Authors' Addresses . . . . . . . . . . . . . . . . . . . . . . . . 24 Authors' Addresses . . . . . . . . . . . . . . . . . . . . . . . . 24
Intellectual Property and Copyright Statements . . . . . . . . . . 25 Intellectual Property and Copyright Statements . . . . . . . . . . 25
1. Introduction 1. Introduction
This document provides a problem statement, lists requirements and This document provides a problem statement, lists requirements and
captures design aspects for a Geopriv Layer 7 Location Configuration captures design aspects for a Geopriv Layer 7 Location Configuration
Protocol L7 (LCP). The protocol has two purposes: Protocol L7 (LCP). The protocol has two purposes:
o It is used to obtain location information (referred as "Location o It is used to obtain location information (referred as "Location
by Value" or LbyV) from a dedicated node, called the Location by Value" or LbyV) from a dedicated node, called the Location
Configuration Server (LCS). Information Server (LIS).
o It enables the Target to obtain a reference to location o It enables the Target to obtain a reference to location
information (referred as "Location by Reference" or LbyR). This information (referred as "Location by Reference" or LbyR). This
reference can take the form of a subscription URI, such as a SIP reference can take the form of a subscription URI, such as a SIP
presence URI, a HTTP/HTTPS URI, or another URI. The requirements presence URI, a HTTP/HTTPS URI, or another URI. The requirements
related to the task of obtaining a LbyR are described in a related to the task of obtaining a LbyR are described in a
separate document, see [4]. separate document, see [4].
The need for these two functions can be derived from the scenarios The need for these two functions can be derived from the scenarios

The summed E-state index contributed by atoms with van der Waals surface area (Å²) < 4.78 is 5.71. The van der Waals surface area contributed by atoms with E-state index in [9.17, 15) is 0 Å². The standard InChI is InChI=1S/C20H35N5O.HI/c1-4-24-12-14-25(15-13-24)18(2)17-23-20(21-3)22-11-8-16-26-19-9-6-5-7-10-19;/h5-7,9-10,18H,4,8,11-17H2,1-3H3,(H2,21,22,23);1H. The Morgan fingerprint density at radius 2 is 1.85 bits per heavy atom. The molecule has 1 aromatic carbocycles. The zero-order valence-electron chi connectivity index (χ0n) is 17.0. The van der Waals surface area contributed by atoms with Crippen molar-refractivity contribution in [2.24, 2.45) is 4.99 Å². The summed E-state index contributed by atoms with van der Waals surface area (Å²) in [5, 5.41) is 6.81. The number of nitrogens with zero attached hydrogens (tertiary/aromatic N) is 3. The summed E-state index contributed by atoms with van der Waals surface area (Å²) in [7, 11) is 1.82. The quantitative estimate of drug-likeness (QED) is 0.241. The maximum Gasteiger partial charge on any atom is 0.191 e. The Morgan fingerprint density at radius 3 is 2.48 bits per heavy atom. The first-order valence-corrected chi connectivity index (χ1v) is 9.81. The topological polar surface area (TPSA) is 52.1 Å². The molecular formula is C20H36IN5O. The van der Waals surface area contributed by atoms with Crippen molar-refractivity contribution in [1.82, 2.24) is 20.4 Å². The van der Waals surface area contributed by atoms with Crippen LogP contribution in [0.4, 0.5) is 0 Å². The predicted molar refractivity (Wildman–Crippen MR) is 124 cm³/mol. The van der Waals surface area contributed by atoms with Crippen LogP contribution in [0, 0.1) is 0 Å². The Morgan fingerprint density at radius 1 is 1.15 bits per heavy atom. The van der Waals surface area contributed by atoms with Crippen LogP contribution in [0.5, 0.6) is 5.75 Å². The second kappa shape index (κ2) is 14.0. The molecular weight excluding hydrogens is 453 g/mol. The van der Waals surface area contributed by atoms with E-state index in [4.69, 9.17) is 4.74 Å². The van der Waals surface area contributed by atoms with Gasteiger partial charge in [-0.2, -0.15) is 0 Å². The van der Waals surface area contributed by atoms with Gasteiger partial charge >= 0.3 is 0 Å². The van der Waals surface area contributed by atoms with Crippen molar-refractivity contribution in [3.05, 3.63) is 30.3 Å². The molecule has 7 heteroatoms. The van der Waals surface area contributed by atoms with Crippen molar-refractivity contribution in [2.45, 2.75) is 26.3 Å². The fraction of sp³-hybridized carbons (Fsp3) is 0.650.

presented in Section 3. presented in Section 3.
For this document we assume that the GEOPRIV Layer 7 LCP runs between For this document we assume that the GEOPRIV Layer 7 LCP runs between
the end host (i.e., the Target in [1] terminology) acting as the LCP the end host (i.e., the Target in [1] terminology) and the LIS.
client and the Location Configuration Server acting as an LCP server.
This document is structured as follows. Section 4 discusses the This document is structured as follows. Section 4 discusses the
challenge of discovering the LCS in the access network. Section 5 challenge of discovering the LIS in the access network. Section 5
compares different types of identifiers that can be used to retrieve compares different types of identifiers that can be used to retrieve
location information. A list of requirements for the L7 LCP can be location information. A list of requirements for the L7 LCP can be
found in Section 6. found in Section 6.
This document does not describe how the access network provider This document does not describe how the access network provider
determines the location of the end host since this is largely a determines the location of the end host since this is largely a
matter of the capabilities of specific link layer technologies or matter of the capabilities of specific link layer technologies or
certain deployment environments. certain deployment environments.
2. Terminology 2. Terminology
In this document, the key words "MUST", "MUST NOT", "REQUIRED", In this document, the key words "MUST", "MUST NOT", "REQUIRED",
"SHALL", "SHALL NOT", "SHOULD", "SHOULD NOT", "RECOMMENDED", "MAY", "SHALL", "SHALL NOT", "SHOULD", "SHOULD NOT", "RECOMMENDED", "MAY",
and "OPTIONAL" are to be interpreted as described in RFC 2119 [2], and "OPTIONAL" are to be interpreted as described in RFC 2119 [2],
with the qualification that unless otherwise stated these words apply with the qualification that unless otherwise stated these words apply
to the design of the GEOPRIV Layer 7 Location Configuration Protocol. to the design of the GEOPRIV Layer 7 Location Configuration Protocol.
The term Location Configuration Server (LCS) refers to an entity The term Location Information Server (LIS) refers to an entity
capable of determining the location of an end point and of providing capable of determining the location of a Target and of providing that
that location information, a reference to it, or both via the location information, a reference to it, or both via the Location
Location Configuration Protocol (LCP) to the requesting party, in Configuration Protocol (LCP) to the requesting party. In most cases
most cases to the end point itself (or to an authorized entity that the requesting party is the Target itself but it may also be an
acts on behalf of it). authorized entity that acts on behalf of it, such as a SIP proxy or